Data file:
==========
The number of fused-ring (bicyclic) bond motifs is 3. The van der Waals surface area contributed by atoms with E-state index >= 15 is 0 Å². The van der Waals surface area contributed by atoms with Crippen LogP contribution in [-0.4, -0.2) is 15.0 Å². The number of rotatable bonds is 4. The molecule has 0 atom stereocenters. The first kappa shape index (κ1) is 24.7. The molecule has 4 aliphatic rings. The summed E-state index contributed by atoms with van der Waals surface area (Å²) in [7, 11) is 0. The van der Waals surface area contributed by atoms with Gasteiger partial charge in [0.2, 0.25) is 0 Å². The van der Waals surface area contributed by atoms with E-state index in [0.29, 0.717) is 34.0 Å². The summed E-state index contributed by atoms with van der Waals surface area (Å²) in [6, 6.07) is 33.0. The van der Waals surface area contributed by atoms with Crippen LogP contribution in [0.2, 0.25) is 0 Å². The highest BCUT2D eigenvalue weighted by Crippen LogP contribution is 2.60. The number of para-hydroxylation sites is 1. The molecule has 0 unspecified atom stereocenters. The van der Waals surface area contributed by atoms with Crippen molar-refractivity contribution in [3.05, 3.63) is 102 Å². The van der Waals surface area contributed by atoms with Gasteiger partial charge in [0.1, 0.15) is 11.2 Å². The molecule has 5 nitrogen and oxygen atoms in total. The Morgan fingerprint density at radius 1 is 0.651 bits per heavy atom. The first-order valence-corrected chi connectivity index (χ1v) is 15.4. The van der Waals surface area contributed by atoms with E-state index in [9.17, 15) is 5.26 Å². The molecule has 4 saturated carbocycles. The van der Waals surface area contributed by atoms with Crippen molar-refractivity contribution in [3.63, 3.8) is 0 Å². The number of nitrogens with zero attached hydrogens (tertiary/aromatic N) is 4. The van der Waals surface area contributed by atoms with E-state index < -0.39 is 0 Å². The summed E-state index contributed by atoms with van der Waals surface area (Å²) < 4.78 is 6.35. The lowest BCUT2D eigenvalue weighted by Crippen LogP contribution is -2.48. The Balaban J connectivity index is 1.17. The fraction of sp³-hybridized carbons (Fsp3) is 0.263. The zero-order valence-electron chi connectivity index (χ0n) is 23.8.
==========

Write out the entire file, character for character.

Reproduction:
The number of fused-ring (bicyclic) bond motifs is 3. The van der Waals surface area contributed by atoms with E-state index >= 15 is 0 Å². The van der Waals surface area contributed by atoms with Crippen LogP contribution in [-0.4, -0.2) is 15.0 Å². The number of rotatable bonds is 4. The molecule has 0 atom stereocenters. The first kappa shape index (κ1) is 24.7. The molecule has 4 aliphatic rings. The summed E-state index contributed by atoms with van der Waals surface area (Å²) in [7, 11) is 0. The van der Waals surface area contributed by atoms with Gasteiger partial charge in [0.2, 0.25) is 0 Å². The van der Waals surface area contributed by atoms with E-state index in [0.29, 0.717) is 34.0 Å². The summed E-state index contributed by atoms with van der Waals surface area (Å²) in [6, 6.07) is 33.0. The van der Waals surface area contributed by atoms with Crippen LogP contribution in [0.2, 0.25) is 0 Å². The highest BCUT2D eigenvalue weighted by Crippen LogP contribution is 2.60. The number of para-hydroxylation sites is 1. The molecule has 0 unspecified atom stereocenters. The van der Waals surface area contributed by atoms with Crippen molar-refractivity contribution in [3.05, 3.63) is 102 Å². The van der Waals surface area contributed by atoms with Gasteiger partial charge in [0.1, 0.15) is 11.2 Å². The molecule has 5 nitrogen and oxygen atoms in total. The Morgan fingerprint density at radius 1 is 0.651 bits per heavy atom. The first-order valence-corrected chi connectivity index (χ1v) is 15.4. The van der Waals surface area contributed by atoms with E-state index in [9.17, 15) is 5.26 Å². The molecule has 4 saturated carbocycles. The van der Waals surface area contributed by atoms with Crippen molar-refractivity contribution in [3.63, 3.8) is 0 Å². The number of nitrogens with zero attached hydrogens (tertiary/aromatic N) is 4. The van der Waals surface area contributed by atoms with E-state index < -0.39 is 0 Å². The summed E-state index contributed by atoms with van der Waals surface area (Å²) < 4.78 is 6.35. The lowest BCUT2D eigenvalue weighted by Crippen LogP contribution is -2.48. The Balaban J connectivity index is 1.17. The fraction of sp³-hybridized carbons (Fsp3) is 0.263. The zero-order valence-electron chi connectivity index (χ0n) is 23.8.